How to Hack Your Flow: Live Life at the Limits and Boost Productivity

In order to hack your flow, you need to give yourself permission. You must be open-minded and ready for the ride in order to succeed at anything new or different that you do. If this sounds familiar then it is likely because of how often we are told not just in words but also with our actions that “we should strive” or “follow our passion.” But what does following our passions really mean? What if there was a way to live life without any limitations, doing whatever it takes until death itself became an option?

The “the flow state” is a state of mind that allows people to be present and focused on the task at hand. This state can be achieved through a variety of methods, such as meditation or exercise.

Note from the editor: Steven Kotler, author of The Rise of Superman, has written a guest article for us.

Flow is defined by researchers as a “optimal state of consciousness,” a peak condition in which we feel and do our best. Some of us refer to this condition as “runner’s high,” “being in the zone,” or “being unconscious,” but whatever you call it, the sensation is indelible.

You’ve had this sensation if you’ve ever wasted an afternoon to a wonderful discussion or became so absorbed in a job assignment that everything else faded away. We are so concentrated on the work at hand while we are in flow that everything else fades away. The two meld into one. It is amazing how quickly time passes. The self fades away. All facets of performance are at an all-time high.

Because the feeling provided is called flow, we term this experience flow. Every action, every choice, flows to the next smoothly, fluently, and flawlessly. It’s problem-solving at breakneck speed, carried away by the torrent of ultimate performance.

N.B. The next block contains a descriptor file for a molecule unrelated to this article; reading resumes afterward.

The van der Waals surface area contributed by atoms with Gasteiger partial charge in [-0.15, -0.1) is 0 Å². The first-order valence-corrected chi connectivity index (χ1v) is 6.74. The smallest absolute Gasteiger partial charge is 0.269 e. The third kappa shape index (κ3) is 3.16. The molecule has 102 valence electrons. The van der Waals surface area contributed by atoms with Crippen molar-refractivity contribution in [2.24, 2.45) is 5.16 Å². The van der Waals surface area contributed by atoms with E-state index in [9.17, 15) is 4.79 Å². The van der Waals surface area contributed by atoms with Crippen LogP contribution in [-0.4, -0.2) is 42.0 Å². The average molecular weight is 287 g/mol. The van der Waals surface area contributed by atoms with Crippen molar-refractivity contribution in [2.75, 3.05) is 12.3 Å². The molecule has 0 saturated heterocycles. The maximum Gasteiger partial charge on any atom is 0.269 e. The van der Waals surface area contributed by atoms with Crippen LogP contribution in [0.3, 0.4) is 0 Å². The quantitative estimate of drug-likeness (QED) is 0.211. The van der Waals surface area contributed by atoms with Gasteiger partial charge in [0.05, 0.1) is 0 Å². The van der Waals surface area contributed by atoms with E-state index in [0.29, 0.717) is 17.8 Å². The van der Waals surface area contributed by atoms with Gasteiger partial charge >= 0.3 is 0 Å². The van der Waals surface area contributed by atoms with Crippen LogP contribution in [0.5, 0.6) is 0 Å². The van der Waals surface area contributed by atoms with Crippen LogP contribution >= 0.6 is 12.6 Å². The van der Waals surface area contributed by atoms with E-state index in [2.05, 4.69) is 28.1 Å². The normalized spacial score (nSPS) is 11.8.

“Without the flow state, without that improved attention, there would be no ramping up my game—that state is the cornerstone of pushing up the game,” says skating superstar Danny Way.

Such statements are backed up by 150 years of study. For example, a 10-year McKinsey research indicated that top executives are 5 times more productive inflow. Snipers in flow learnt 200-500 percent quicker than average, according to research conducted by the US military. Creativity is increased by a factor of seven. The list goes on and on.

But there’s a catch. The flow is the most desired condition on the planet, yet it’s also the most difficult to achieve. Despite decades of attempting, no one has been able to replicate the experience reliably, much alone with enough regularity to dramatically improve performance. Action and adventure sports athletes are the only ones who do not fall under this category.

In fact, these athletes have become so proficient at harnessing flow that they’ve used it to push the bounds of what’s possible quicker and further than anybody else in history during the last 25 years. Athletes have accomplished amazing, near-exponential increase in ultimate human performance—when life or limb is on the line—in sports like surfing, skiing, skating, rock climbing, mountain biking, and so on—in this evolutionary eye-blink. Surfers are surfing 100-foot waves, snowboarders are doing impossible aerials, and rock climbers are soloing cliffs with no ropes that no human should be capable of.

This is the first time anything like this has ever occurred. So, why is this occurring now, exactly?

The solution is really fairly straightforward. Flow is a luxury in all other pursuits, but it is a requirement at the extremes of action/adventure sports. The only way these athletes are surviving the large mountains, big seas, and big rivers is because of the state. When it comes to pushing the boundaries of human performance, the decision is clear: flow or die.